The U.S. Department of Agriculture (USDA) in 2005 released an updated guidance system that replaces the previous food pyramid, which was created in 1992. The new “MyPyramid” icon consists of six panels that represent grains; vegetables; fruits; milk; meat and beans; and fats, sugars, and salts. Each step up the pyramid indicates a smaller overall calorie intake; however, the recommended ration of each food group consumed remains constant. According to MyPyramid, most servings should come from grains, followed closely by milk, then vegetables and fruits. Meat and beans should be lean and varied. Fats, sugars, and salt should be consumed sparingly.

The USDA has a Web page (www.mypyramid.gov) that gives consumers basic messages about healthful eating and physical activity that apply to everyone (Fig. 16-2). The Web site allows you to enter your age, gender, and activity level. You can then print out a personalized miniposter of your own plan at the appropriate calorie level. The food plan includes specific daily quantities from each food group and a limit for discretionary calories (fats, sugars, alcohol). You can also print out a worksheet that you can use to track your progress and choose goals for tomorrow and the future.

You can discuss MyPyramid with patients to help them understand how to achieve healthful eating habits. Eating a healthful diet is necessary for looking better, feeling better, having more energy, and developing a more positive outlook on life.

Canada’s Food Guide

Canada has developed a pictorial food guide to assist Canadians to choose food wisely (Fig. 16-3). The Food Guide Rainbow encourages consumers to determine their own healthy lifestyle—a pot of gold. The Web site (www.hc-se.gc.ca/fn-an/food-guide-aliment/index-eng.php) allows consumers to personalize the food guide, providing recipes, tips for healthy eating and physical activity, and other educational materials.

Carbohydrates

Carbohydrates are primarily plant products in origin. No animal sources are available that provide adequate carbohydrates. Carbohydrates are easily converted to energy, and the body uses them as the chief source of energy.

Carbohydrates are divided into three groups according to the complexity of their molecules: simple sugars, complex carbohydrates (starch), and dietary fiber. With the exception of fiber, carbohydrates are easily digested and absorbed into the body. Simple sugars are absorbed first; complex sugars must be processed before they can be absorbed into the intestinal tract. Dietary fiber is indigestible and passes through the intestinal tract unchanged. Each group has a specific function in health.

Dietary fiber is commonly called roughage. It is the portion of the plant that is eaten but cannot be absorbed. Fiber is classified by its water solubility. Roughage adds bulk to the intestinal tract and is beneficial for normal gastrointestinal functioning. Water-soluble fiber, which is found in oat bran, fruits, and vegetables, helps to lower cholesterol. Insoluble fiber, which is found in whole grains and beans, helps to prevent colon cancer and may reduce risk of heart attack (Table 16-1).

TABLE 16-1

Dietary Fiber in Some Common Foods

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Food Amount Weight (g) Calories Dietary Fiber (g)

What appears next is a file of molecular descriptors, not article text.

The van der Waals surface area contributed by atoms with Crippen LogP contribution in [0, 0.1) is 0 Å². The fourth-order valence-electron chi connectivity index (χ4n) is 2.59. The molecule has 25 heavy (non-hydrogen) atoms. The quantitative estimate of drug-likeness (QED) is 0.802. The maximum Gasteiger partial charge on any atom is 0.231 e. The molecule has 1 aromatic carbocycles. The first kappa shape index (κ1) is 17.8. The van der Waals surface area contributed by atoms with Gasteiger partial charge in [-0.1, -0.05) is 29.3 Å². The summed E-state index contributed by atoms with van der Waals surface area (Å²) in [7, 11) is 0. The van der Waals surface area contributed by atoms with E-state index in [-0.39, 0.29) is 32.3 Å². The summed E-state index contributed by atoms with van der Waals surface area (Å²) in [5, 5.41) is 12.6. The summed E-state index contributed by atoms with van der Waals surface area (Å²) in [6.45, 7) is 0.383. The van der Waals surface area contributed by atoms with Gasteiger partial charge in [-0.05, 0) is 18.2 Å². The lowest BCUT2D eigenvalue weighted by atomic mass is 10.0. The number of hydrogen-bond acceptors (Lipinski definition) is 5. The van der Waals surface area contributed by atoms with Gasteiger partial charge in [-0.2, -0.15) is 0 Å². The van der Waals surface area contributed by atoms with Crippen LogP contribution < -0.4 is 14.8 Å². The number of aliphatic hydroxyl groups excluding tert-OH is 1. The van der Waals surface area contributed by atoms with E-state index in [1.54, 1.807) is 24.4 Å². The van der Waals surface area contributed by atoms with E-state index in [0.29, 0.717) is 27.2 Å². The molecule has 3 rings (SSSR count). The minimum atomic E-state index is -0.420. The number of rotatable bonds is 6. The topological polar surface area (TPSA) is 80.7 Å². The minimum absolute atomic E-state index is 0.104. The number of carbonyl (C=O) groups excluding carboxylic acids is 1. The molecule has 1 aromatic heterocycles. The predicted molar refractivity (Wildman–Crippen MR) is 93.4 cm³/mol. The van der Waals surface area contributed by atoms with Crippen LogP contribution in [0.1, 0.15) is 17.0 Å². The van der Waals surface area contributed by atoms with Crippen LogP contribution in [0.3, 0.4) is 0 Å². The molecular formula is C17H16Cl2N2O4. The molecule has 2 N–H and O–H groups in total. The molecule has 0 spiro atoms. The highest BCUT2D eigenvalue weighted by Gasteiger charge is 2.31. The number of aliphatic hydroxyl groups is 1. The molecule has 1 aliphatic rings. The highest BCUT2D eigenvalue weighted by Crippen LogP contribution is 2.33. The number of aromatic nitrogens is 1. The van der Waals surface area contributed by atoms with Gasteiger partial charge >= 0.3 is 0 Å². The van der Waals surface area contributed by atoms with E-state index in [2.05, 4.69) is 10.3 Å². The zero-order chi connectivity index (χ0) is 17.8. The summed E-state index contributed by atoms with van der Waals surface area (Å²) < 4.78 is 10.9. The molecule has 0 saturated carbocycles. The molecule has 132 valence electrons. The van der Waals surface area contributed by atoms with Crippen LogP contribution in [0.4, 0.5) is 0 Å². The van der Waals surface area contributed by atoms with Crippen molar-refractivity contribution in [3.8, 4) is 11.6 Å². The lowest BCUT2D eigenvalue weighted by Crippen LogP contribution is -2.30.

Fruit
Apple, with peel 1 medium 138 80 3.9
Apple juice 1 cup 228 116 0.7
Banana, peeled 1 medium 110 100 2.5
Orange, peeled 1 medium 145 67 3.1
Prunes, dried 3 medium 8 60 3.5
Vegetables, Cooked
Potato with skin, baked 1 large 200 220 3.9
Carrots, sliced 1 cup 150 60 5.0
Broccoli 1 spear 180 53 6.2
Green beans 1 cup 130 40 3.3
Corn 1 cup 164 134 7.7
Peas 1 cup 160 130 7.4
Vegetables, Raw
Celery 1 cup 120 19 2.0
Carrots 1 medium 72 31 2.0
Tomato 1 medium 120 24 2.0
Lettuce, chopped 1 cup 56 53 0.8
Cauliflower 1 cup 100 24 2.7
Legumes and Nuts
Navy beans, cooked 1 cup 190 225 13.0
Lima beans, cooked 1 cup 170 170 9.2
Lentils, cooked 1 cup 200 215 8.7
Pecans, dried, halves 1 cup 108 720 6.5
Walnuts, English, chopped 1 cup 120 770 8.4
Peanut butter, regular 1 tablespoon 16 95 1.0
Bread and Pasta
White bread 1 slice 28 75 0.5
Whole wheat bread 1 slice 28 70 2.4
Spaghetti, cooked 1 cup 130 190 1.0
Brown rice, cooked 1 cup 195 232 2.8
White rice, cooked 1 cup 205 223 0.6

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From Applegate E: The anatomy and physiology learning system, ed 4, St Louis, 2011, Saunders.

Complex carbohydrates, which are found mainly in grains, vegetables, and fruits, are important because they provide energy. Foods high in complex carbohydrates also supply vitamins, minerals, and fiber. Although fiber is not classified as a nutrient, it is essential for good health.

Simple sugars are formed in the mouth from refined carbohydrates that are found in processed foods such as sugar, syrup, jelly, bread, crackers, cookies, candy, cake, and soft drinks. In contrast to complex carbohydrates, most refined carbohydrates supply only “empty” calories, and many are high in fat. Empty calories are those that provide only calories and no other nutrients or fiber.

Although it may be wise to lower dietary fat, consumers should be cautioned to read food labels carefully. In many low-fat or reduced-fat foods, fat is replaced with sugars. As a result, although the fat content of a food may be less, the calorie count may be the same or higher than that in the original higher-fat version of the food.

Foods That Cause Tooth Decay

Any food that contains sugars or other carbohydrates that can be metabolized by bacteria in plaque is described as cariogenic (producing or promoting dental decay). For instance, refined carbohydrates, such as candy and other sweets, are cariogenic (Table 16-2).

TABLE 16-2

Diet Recommendations for Common Dental Conditions

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Jan 8, 2015 | Posted by in Dental Nursing and Assisting | Comments Off on 16. Nutrition